alert...! from wannacry ransomware

Educational institutes data are the one needs more security. Here are some preventions to protect your data from WannaCry Ransomware.

What is WannaCry ransomware?

There are various types of malware that affect your computer, from those that steal your information & those that just delete everything on the particular device. Ransomware, as the name, prevents users to access their devices and data till a certain ransom is paid to its creator. Ransomware locks computers encrypt the data on it and prohibit software and apps from running.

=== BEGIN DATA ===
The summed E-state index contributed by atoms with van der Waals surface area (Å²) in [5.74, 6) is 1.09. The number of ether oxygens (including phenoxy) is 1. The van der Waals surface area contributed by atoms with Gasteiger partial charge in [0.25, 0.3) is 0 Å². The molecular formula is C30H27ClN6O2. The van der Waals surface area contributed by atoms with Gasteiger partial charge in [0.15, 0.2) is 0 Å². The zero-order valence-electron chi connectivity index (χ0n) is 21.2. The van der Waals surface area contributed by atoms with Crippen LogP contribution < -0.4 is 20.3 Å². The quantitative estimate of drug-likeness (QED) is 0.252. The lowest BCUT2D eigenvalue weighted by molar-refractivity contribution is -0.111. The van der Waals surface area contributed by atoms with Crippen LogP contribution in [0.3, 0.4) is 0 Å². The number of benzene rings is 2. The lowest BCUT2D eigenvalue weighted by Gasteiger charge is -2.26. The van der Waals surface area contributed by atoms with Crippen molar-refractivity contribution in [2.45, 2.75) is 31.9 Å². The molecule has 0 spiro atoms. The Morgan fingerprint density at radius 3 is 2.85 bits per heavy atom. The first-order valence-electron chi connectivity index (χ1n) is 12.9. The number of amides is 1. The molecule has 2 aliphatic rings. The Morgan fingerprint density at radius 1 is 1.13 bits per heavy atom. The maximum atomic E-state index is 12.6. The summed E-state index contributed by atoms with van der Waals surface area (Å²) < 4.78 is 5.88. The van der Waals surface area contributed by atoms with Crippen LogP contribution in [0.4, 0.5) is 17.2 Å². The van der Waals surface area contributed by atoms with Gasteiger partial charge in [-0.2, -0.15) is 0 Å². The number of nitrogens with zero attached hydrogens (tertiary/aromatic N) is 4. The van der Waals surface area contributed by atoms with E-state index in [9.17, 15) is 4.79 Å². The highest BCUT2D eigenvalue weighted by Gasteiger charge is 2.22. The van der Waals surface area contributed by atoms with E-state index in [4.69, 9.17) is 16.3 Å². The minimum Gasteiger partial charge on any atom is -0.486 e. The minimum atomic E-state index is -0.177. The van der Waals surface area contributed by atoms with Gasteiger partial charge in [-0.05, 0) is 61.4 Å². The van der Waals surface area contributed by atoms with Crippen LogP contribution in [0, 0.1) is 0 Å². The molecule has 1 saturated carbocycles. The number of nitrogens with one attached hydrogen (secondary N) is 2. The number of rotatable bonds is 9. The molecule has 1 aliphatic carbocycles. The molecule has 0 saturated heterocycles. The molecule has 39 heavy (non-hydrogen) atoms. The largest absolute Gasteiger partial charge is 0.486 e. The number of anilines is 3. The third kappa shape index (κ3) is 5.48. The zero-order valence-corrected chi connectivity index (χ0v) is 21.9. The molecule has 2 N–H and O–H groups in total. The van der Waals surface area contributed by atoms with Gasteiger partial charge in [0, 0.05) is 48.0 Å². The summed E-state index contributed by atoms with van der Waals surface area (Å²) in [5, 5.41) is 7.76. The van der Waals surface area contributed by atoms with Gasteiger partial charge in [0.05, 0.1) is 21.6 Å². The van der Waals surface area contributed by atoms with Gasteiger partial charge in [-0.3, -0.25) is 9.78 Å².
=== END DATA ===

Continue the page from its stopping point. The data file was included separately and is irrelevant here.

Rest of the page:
WannaCry is ransomware, a growing category of powerful accused malware. Once it is activated on a machine, it encrypts the files on that machine so they are inaccessible. Then it directs the owner to pay a ransom in Bitcoin in exchange for liberating the files.

alert...! from wannacry ransomware

Reference: Symantec

Who was behind the attack and What was their motivation?

It is not known yet. Though, it is generally accepted that the hackers used the ‘Eternal Blue Hacking Weapon’ establish by America’s National Security Agency (NSA) to access to Microsoft Windows computers used by terrorist outfits and enemy states.